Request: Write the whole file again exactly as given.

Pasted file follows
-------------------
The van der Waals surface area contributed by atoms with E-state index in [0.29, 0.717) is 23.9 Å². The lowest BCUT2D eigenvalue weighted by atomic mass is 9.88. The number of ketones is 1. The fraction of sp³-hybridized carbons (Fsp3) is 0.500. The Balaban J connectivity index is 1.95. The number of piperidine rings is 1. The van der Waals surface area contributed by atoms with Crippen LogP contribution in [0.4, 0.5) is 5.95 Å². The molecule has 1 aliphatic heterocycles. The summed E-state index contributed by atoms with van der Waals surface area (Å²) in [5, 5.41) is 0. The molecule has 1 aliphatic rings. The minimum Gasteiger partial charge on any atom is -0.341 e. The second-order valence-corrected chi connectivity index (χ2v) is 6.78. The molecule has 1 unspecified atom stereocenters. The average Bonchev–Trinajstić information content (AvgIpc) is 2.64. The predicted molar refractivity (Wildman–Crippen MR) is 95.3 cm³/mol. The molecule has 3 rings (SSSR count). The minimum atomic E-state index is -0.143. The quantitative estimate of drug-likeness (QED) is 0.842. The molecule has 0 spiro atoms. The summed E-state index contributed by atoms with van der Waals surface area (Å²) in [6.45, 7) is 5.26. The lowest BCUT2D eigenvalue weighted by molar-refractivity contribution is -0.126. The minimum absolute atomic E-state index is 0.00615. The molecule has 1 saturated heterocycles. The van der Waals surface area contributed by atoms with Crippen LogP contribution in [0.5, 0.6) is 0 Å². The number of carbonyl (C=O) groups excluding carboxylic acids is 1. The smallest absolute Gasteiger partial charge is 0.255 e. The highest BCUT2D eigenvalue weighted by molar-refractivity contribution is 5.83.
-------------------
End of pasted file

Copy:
The van der Waals surface area contributed by atoms with E-state index in [0.29, 0.717) is 23.9 Å². The lowest BCUT2D eigenvalue weighted by atomic mass is 9.88. The number of ketones is 1. The fraction of sp³-hybridized carbons (Fsp3) is 0.500. The Balaban J connectivity index is 1.95. The number of piperidine rings is 1. The van der Waals surface area contributed by atoms with Crippen LogP contribution in [0.4, 0.5) is 5.95 Å². The molecule has 1 aliphatic heterocycles. The summed E-state index contributed by atoms with van der Waals surface area (Å²) in [5, 5.41) is 0. The molecule has 1 aliphatic rings. The minimum Gasteiger partial charge on any atom is -0.341 e. The second-order valence-corrected chi connectivity index (χ2v) is 6.78. The molecule has 1 unspecified atom stereocenters. The average Bonchev–Trinajstić information content (AvgIpc) is 2.64. The predicted molar refractivity (Wildman–Crippen MR) is 95.3 cm³/mol. The molecule has 3 rings (SSSR count). The minimum atomic E-state index is -0.143. The quantitative estimate of drug-likeness (QED) is 0.842. The molecule has 0 spiro atoms. The summed E-state index contributed by atoms with van der Waals surface area (Å²) in [6.45, 7) is 5.26. The lowest BCUT2D eigenvalue weighted by molar-refractivity contribution is -0.126. The minimum absolute atomic E-state index is 0.00615. The molecule has 1 saturated heterocycles. The van der Waals surface area contributed by atoms with Crippen LogP contribution in [0.5, 0.6) is 0 Å². The number of carbonyl (C=O) groups excluding carboxylic acids is 1. The smallest absolute Gasteiger partial charge is 0.255 e. The highest BCUT2D eigenvalue weighted by molar-refractivity contribution is 5.83.